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Care-home workers’ exposure to SHS: a short summary of findings
  1. S Semple1,2,
  2. A Naji1,
  3. S Haw3,4,
  4. J G Ayres5
  1. 1
    Scottish Centre for Indoor Air, School of Medicine, University of Aberdeen, UK
  2. 2
    Institute of Occupational Medicine, Edinburgh, UK
  3. 3
    NHS Health Scotland, Edinburgh, UK
  4. 4
    Scottish Collaboration for Public Health Research & Policy (SCPHRP), MRC Human Genetics Unit, Edinburgh, UK
  5. 5
    Institute of Occupational & Environmental Medicine, University of Birmingham, Birmingham, UK
  1. Correspondence to Sean Semple, Scottish Centre for Indoor Air, Liberty Safe Work Centre, Foresterhill Road, Aberdeen AB25 2ZP, UK; sean.semple{at}abdn.ac.uk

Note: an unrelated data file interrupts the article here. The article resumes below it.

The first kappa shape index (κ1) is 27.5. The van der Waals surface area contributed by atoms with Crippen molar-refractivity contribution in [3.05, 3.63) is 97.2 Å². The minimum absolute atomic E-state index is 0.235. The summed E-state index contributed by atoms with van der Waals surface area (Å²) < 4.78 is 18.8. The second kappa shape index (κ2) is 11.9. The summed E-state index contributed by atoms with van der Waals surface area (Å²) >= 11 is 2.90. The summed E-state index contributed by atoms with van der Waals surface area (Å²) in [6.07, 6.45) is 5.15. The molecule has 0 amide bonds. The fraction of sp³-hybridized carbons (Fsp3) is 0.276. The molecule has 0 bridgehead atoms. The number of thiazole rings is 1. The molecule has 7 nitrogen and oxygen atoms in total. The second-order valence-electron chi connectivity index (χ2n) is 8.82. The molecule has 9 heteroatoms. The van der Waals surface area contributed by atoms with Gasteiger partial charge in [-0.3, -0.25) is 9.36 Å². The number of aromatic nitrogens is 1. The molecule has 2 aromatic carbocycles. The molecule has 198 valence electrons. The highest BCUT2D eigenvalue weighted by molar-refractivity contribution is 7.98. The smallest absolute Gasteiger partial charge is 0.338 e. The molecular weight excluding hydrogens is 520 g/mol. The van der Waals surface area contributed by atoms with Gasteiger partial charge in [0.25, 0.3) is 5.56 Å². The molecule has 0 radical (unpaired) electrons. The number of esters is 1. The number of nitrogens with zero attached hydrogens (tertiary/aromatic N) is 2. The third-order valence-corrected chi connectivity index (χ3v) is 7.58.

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Smoke-free legislation introduced in 2006 and 2007 across the UK has dramatically reduced the number of workers exposed to second-hand tobacco smoke (SHS). Data collected by our group have shown reductions in airborne respiratory particulate exposure of 86% among bar workers in Scotland.1 However, there are some exceptions to the smoke-free legislation including care-home settings where residents are allowed to smoke in specially designated smoking rooms. There are concerns that people employed in care-homes are being exposed to high levels of SHS. We report here the results from a small study of workers in eight randomly selected care-homes in Aberdeen and Aberdeenshire in Scotland.

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